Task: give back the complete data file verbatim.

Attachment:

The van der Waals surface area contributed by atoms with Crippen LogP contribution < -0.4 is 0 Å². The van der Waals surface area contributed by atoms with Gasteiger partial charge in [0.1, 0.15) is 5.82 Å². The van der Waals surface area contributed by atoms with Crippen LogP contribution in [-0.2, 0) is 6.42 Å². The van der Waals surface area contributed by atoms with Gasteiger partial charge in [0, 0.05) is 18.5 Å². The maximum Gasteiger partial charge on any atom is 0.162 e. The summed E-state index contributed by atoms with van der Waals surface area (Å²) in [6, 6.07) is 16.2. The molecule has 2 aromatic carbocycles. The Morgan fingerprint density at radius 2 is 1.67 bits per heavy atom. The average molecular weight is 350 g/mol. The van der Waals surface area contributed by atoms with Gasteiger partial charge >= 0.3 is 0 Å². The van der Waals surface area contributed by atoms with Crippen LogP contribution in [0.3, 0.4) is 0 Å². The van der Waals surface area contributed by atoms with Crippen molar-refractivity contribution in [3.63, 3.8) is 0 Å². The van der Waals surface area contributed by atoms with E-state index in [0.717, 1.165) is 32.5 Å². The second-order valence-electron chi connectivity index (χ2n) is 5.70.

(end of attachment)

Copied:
The van der Waals surface area contributed by atoms with Crippen LogP contribution < -0.4 is 0 Å². The van der Waals surface area contributed by atoms with Gasteiger partial charge in [0.1, 0.15) is 5.82 Å². The van der Waals surface area contributed by atoms with Crippen LogP contribution in [-0.2, 0) is 6.42 Å². The van der Waals surface area contributed by atoms with Gasteiger partial charge in [0, 0.05) is 18.5 Å². The maximum Gasteiger partial charge on any atom is 0.162 e. The summed E-state index contributed by atoms with van der Waals surface area (Å²) in [6, 6.07) is 16.2. The molecule has 2 aromatic carbocycles. The Morgan fingerprint density at radius 2 is 1.67 bits per heavy atom. The average molecular weight is 350 g/mol. The van der Waals surface area contributed by atoms with Gasteiger partial charge >= 0.3 is 0 Å². The van der Waals surface area contributed by atoms with Crippen LogP contribution in [0.3, 0.4) is 0 Å². The van der Waals surface area contributed by atoms with Crippen molar-refractivity contribution in [3.63, 3.8) is 0 Å². The van der Waals surface area contributed by atoms with E-state index in [0.717, 1.165) is 32.5 Å². The second-order valence-electron chi connectivity index (χ2n) is 5.70.